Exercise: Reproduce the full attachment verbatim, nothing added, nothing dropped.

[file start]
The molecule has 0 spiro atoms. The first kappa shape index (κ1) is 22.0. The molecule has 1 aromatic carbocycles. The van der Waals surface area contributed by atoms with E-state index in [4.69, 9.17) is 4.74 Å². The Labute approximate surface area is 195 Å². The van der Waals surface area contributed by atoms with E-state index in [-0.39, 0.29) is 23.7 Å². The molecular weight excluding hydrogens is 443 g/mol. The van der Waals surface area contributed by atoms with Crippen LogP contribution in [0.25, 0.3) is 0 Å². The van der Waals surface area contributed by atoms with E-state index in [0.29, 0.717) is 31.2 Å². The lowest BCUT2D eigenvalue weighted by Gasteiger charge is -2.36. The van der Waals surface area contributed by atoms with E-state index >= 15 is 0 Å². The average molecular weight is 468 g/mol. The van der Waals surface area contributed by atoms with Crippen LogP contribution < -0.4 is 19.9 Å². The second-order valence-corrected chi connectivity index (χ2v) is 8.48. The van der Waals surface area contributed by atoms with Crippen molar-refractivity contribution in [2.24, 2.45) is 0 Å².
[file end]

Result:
The molecule has 0 spiro atoms. The first kappa shape index (κ1) is 22.0. The molecule has 1 aromatic carbocycles. The van der Waals surface area contributed by atoms with E-state index in [4.69, 9.17) is 4.74 Å². The Labute approximate surface area is 195 Å². The van der Waals surface area contributed by atoms with E-state index in [-0.39, 0.29) is 23.7 Å². The molecular weight excluding hydrogens is 443 g/mol. The van der Waals surface area contributed by atoms with Crippen LogP contribution in [0.25, 0.3) is 0 Å². The van der Waals surface area contributed by atoms with E-state index in [0.29, 0.717) is 31.2 Å². The lowest BCUT2D eigenvalue weighted by Gasteiger charge is -2.36. The van der Waals surface area contributed by atoms with E-state index >= 15 is 0 Å². The average molecular weight is 468 g/mol. The van der Waals surface area contributed by atoms with Crippen LogP contribution < -0.4 is 19.9 Å². The second-order valence-corrected chi connectivity index (χ2v) is 8.48. The van der Waals surface area contributed by atoms with Crippen molar-refractivity contribution in [2.24, 2.45) is 0 Å².